OBJECTIVES/OBJECTIVE:This study sought to compare contrast-enhanced anatomic imaging and contrast-enhanced tissue characterization (delayed-enhancement cardiac magnetic resonance [DE-CMR]) for left ventricular (LV) thrombus detection. BACKGROUND:Contrast echocardiography (echo) detects LV thrombus based on anatomic appearance, whereas DE-CMR imaging detects thrombus based on tissue characteristics. Although DE-CMR has been validated as an accurate technique for thrombus, its utility compared with contrast echo is unknown. METHODS:Multimodality imaging was performed in 121 patients at high risk for thrombus due to myocardial infarction or heart failure. Imaging included 3 anatomic imaging techniques for thrombus detection (contrast echo, noncontrast echo, cine-CMR) and a reference of DE-CMR tissue characterization. LV structural parameters were quantified to identify markers for thrombus and predictors of additive utility of contrast-enhanced thrombus imaging. RESULTS:Twenty-four patients had thrombus by DE-CMR. Patients with thrombus had larger infarcts (by DE-CMR), more aneurysms, and lower LV ejection fraction (by CMR and echo) than those without thrombus. Contrast echo nearly doubled sensitivity (61% vs. 33%, p < 0.05) and yielded improved accuracy (92% vs. 82%, p < 0.01) versus noncontrast echo. Patients who derived incremental diagnostic utility from DE-CMR had lower LV ejection fraction versus those in whom noncontrast echo alone accurately assessed thrombus (35 +/- 9% vs. 42 +/- 14%, p < 0.01), with a similar trend for patients who derived incremental benefit from contrast echo (p = 0.08). Contrast echo and cine-CMR closely agreed on the diagnosis of thrombus (kappa = 0.79, p < 0.001). Thrombus prevalence was lower by contrast echo than DE-CMR (p < 0.05). Thrombus detected by DE-CMR but not by contrast echo was more likely to be mural in shape or, when apical, small in volume (p < 0.05). CONCLUSIONS:Echo contrast in high-risk patients markedly improves detection of LV thrombus, but does not detect a substantial number of thrombi identified by DE-CMR tissue characterization. Thrombi detected by DE-CMR but not by contrast echo are typically mural in shape or small in volume.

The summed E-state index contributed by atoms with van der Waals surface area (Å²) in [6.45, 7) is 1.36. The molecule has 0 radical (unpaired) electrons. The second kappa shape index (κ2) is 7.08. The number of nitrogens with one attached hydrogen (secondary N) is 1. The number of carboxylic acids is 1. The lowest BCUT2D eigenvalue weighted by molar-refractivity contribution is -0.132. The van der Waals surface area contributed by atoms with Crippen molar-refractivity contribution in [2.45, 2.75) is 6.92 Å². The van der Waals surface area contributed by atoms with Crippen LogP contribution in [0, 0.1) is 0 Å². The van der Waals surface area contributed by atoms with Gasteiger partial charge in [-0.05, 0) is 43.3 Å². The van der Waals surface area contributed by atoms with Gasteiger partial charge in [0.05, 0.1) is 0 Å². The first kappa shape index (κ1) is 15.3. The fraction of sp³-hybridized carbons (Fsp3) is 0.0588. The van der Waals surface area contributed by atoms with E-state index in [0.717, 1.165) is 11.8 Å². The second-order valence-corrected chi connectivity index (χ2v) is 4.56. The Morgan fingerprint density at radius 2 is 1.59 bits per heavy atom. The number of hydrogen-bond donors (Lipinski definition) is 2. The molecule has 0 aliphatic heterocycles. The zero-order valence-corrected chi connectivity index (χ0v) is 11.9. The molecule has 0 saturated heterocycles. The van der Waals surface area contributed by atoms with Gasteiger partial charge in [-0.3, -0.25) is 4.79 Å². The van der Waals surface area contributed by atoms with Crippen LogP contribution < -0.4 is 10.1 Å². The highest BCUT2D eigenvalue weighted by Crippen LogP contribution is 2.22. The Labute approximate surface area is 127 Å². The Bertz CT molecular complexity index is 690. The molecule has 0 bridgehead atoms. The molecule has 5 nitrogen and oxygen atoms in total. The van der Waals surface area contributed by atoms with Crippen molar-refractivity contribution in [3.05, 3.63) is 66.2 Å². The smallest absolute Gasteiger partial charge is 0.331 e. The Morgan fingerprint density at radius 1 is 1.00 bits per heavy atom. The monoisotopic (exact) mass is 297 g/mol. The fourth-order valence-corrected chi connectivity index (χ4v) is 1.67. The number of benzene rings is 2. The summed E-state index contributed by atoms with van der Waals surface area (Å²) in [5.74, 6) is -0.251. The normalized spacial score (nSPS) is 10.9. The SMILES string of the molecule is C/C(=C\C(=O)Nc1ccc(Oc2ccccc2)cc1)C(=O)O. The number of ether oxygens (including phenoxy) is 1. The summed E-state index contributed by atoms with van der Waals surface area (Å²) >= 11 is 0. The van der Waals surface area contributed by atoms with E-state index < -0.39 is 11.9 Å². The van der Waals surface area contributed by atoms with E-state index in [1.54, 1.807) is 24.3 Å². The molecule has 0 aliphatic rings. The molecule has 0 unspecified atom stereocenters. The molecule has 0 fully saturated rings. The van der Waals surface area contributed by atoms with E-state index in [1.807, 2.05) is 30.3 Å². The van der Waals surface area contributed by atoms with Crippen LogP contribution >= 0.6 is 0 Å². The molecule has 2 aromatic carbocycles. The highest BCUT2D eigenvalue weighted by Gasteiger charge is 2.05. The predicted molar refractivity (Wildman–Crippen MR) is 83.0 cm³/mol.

Stress-induced ST-segment deviation in relation to the presence and severity of coronary artery disease in patients with normal myocardial perfusion imaging
OBJECTIVE: To assess the utility of stress electrocardiography (ECG) for identifying the presence and severity of obstructive coronary artery disease (CAD) defined by coronary computed tomographic angiography (CCTA) among patients with normal nuclear myocardial perfusion imaging (MPI). METHODS: The study population comprised 119 consecutive patients with normal MPI who also underwent CCTA (interval 3.5+/-3.8 months). Stress ECG was performed at the time of MPI. CCTA and MPI were interpreted using established scoring systems, and CCTA was used to define the presence and extent of CAD, which was quantified by a coronary artery jeopardy score. RESULTS: Within this population, 28 patients (24%) had obstructive CAD identified by CCTA. The most common CAD pattern was single-vessel CAD (61%), although proximal vessel involvement was present in 46% of patients. Patients with CAD were nearly three times more likely to have positive standard test responses (1 mm ST-segment deviation) than patients with patent coronary arteries (36 vs. 13%, P=0.007). In multivariate analysis, a positive ST-segment test response was an independent marker for CAD (odds ratio: 2.02, confidence interval: 1.09-3.78, P=0.03) even after adjustment for a composite of clinical cardiac risk factors (odds ratio: 1.85, confidence interval: 1.05-3.23, P=0.03). Despite uniformly normal MPI, mean coronary jeopardy score was three-fold higher among patients with positive compared to those with negative ST-segment response to exercise or dobutamine stress (1.9+/-2.7 vs. 0.5+/-1.4, P=0.03). CONCLUSION: Stress-induced ST-segment deviation is an independent marker for obstructive CAD among patients with normal MPI. A positive stress ECG identifies patients with a greater anatomic extent of CAD as quantified by coronary jeopardy score.